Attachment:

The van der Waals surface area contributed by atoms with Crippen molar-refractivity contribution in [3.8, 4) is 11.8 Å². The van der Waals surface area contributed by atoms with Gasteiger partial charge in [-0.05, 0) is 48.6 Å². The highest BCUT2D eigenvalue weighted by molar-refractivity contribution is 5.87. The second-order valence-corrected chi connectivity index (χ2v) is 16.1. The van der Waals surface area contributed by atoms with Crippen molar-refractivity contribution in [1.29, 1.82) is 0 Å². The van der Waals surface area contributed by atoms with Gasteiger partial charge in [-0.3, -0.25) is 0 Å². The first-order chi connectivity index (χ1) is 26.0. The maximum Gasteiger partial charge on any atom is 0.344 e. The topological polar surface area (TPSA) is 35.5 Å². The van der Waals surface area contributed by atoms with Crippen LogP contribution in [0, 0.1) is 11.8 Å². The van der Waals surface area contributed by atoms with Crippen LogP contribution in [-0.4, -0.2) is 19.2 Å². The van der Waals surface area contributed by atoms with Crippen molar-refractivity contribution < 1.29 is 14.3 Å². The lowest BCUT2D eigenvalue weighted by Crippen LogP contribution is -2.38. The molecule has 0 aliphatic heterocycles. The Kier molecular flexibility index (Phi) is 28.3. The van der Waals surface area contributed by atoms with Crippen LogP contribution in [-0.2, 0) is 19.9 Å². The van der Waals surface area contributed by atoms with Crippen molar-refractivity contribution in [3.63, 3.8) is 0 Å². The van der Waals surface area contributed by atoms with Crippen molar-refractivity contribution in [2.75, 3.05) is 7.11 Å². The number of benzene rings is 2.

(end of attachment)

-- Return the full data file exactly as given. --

The van der Waals surface area contributed by atoms with Crippen molar-refractivity contribution in [3.8, 4) is 11.8 Å². The van der Waals surface area contributed by atoms with Gasteiger partial charge in [-0.05, 0) is 48.6 Å². The highest BCUT2D eigenvalue weighted by molar-refractivity contribution is 5.87. The second-order valence-corrected chi connectivity index (χ2v) is 16.1. The van der Waals surface area contributed by atoms with Crippen molar-refractivity contribution in [1.29, 1.82) is 0 Å². The van der Waals surface area contributed by atoms with Gasteiger partial charge in [-0.3, -0.25) is 0 Å². The first-order chi connectivity index (χ1) is 26.0. The maximum Gasteiger partial charge on any atom is 0.344 e. The topological polar surface area (TPSA) is 35.5 Å². The van der Waals surface area contributed by atoms with Crippen LogP contribution in [0, 0.1) is 11.8 Å². The van der Waals surface area contributed by atoms with Crippen LogP contribution in [-0.4, -0.2) is 19.2 Å². The van der Waals surface area contributed by atoms with Crippen molar-refractivity contribution < 1.29 is 14.3 Å². The lowest BCUT2D eigenvalue weighted by Crippen LogP contribution is -2.38. The molecule has 0 aliphatic heterocycles. The Kier molecular flexibility index (Phi) is 28.3. The van der Waals surface area contributed by atoms with Crippen LogP contribution in [-0.2, 0) is 19.9 Å². The van der Waals surface area contributed by atoms with Crippen molar-refractivity contribution in [3.63, 3.8) is 0 Å². The van der Waals surface area contributed by atoms with Crippen molar-refractivity contribution in [2.75, 3.05) is 7.11 Å². The number of benzene rings is 2.